Request Title: DSE Cluster Experiment
There is an industry trend to use Kubernetes for data engineering and machine learning workloads. Given the nature of Wikimedia hardware, networking, and data infrastructures, a discovery project is required to understand the specific possibilities, constraints, and limitations with regard to how industry-recognized best practices should be applied.
The DSE (Data Science and Engineering) Kubernetes (k8s) Cluster Experiment is a joint effort by Machine Learning and Data Engineering, with the support of SRE, to build out a k8s cluster to meet the specific needs of data workloads with the specific storage, security and networking requirements to run them.
In parallel but outside this experiment, the Data Engineering team, with the support of SRE, is investing in a new software-defined storage platform based on Ceph. One of the core goals of this new storage platform is to evaluate its potential as a replacement for HDFS in the long term.
This document defines the scope of the DSE K8S Cluster Experiment. There has been a lot of interest in running data applications and workloads, leading to scope creep. To prevent the experiment from growing beyond its original purpose, this document lists the goals for the DSE Cluster Experiment as user-defined user stories. The shared DSE Cluster experiment is complete when these user stories are met. Note that some of the goals depend on the progress of the Ceph cluster project.
The user story goals of the DSE Cluster Experiment are listed in order of planned completion:
- Address Kerberos T327257
- Make Compute available T327258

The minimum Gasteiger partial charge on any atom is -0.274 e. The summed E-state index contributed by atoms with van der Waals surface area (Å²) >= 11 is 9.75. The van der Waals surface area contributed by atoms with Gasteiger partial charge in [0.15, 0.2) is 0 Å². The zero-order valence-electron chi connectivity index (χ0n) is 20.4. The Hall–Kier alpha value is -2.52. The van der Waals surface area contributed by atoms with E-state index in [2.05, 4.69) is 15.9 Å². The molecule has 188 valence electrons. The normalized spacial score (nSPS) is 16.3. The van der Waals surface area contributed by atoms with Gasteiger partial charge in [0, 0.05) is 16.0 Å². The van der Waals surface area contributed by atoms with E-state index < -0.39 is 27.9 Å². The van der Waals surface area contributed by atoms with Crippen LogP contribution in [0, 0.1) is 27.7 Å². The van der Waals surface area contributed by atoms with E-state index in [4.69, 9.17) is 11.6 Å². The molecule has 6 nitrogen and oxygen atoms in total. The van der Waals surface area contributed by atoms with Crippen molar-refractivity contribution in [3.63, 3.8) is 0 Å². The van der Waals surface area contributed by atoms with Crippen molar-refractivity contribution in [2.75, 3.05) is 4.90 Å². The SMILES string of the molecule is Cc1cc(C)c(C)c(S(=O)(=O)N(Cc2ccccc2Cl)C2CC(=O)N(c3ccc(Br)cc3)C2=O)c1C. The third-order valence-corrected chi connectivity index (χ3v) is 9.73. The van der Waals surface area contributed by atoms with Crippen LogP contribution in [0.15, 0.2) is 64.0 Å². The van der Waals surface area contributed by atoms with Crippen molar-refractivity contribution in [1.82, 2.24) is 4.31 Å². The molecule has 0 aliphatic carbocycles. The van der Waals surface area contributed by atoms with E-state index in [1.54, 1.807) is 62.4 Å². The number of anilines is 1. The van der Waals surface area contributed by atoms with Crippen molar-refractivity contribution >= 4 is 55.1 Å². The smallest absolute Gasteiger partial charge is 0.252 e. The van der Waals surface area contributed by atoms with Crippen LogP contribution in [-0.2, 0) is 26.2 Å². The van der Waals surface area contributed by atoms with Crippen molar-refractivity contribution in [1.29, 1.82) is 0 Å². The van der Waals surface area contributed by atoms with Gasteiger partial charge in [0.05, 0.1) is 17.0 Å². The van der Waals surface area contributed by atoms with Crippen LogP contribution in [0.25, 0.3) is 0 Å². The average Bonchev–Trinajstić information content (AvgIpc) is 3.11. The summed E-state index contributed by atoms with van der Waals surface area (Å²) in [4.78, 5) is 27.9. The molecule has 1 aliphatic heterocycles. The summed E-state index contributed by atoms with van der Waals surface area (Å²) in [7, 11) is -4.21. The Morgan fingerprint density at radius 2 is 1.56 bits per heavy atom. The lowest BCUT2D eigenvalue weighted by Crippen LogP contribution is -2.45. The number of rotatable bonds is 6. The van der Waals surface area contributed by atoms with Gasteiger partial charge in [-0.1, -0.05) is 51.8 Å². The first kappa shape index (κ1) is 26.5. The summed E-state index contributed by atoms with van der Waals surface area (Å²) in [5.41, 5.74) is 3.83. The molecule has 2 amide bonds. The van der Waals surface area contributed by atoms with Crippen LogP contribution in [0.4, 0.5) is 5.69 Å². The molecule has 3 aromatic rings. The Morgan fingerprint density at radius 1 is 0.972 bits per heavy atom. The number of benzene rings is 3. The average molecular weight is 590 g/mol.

- Make Block Storage Available T327259
- Machine Learning Use Case T327262
Experiment Outcomes & Learnings:
Deploying Kubeflow on a self-managed cluster can present challenges that we wish to overcome in this experiment. These Include:
- Compatibility issues: Kubeflow requires certain versions of Kubernetes and other components to work correctly. If our self-managed Kubernetes cluster does not meet these requirements, you may need to learn to rapidly upgrade or reconfigure our cluster.
- Networking and security considerations: Kubeflow requires specific networking and security configurations to work properly. If our self-managed Kubernetes cluster does not have these configurations in place, you may need to make changes to your network and security settings before deploying Kubeflow.
- Resource constraints: Deploying Kubeflow on a self-managed Kubernetes cluster can consume significant resources, including CPU, memory, and storage. We need to make sure that our cluster has sufficient resources to run Kubeflow before deploying it.
- Maintenance and upgrades: If we deploy Kubeflow on our own cluster, we will be responsible for maintaining and upgrading it. This includes keeping the cluster and its components up to date, as well as troubleshooting and resolving any issues that may arise.
- Monitoring and logging: To effectively monitor and troubleshoot our Kubeflow deployment, we will need to establish a monitoring and logging infrastructure. This may require additional setup and configuration work to get it running properly.
- Knowledge and Expertise: The team should develop the necessary knowledge and expertise to deploy, configure, and maintain Kubeflow on a self-managed Kubernetes
- Indicate Priority Level: High
- Main Requestors: Data-Engineering Machine-Learning-Team
- Ideal Delivery Date: End of Q4
- Stakeholders: Data-Engineering Machine-Learning-Team Product-Analytics Research
|Related PHAB Tickets||Yes||T327257 T327258 T327259 T327262|
|Product One Pager||Yes||https://docs.google.com/document/d/1cDFc_cGlP9qDFWilBAuQtIMZr_EfASfo4AwFfm_3mXY/|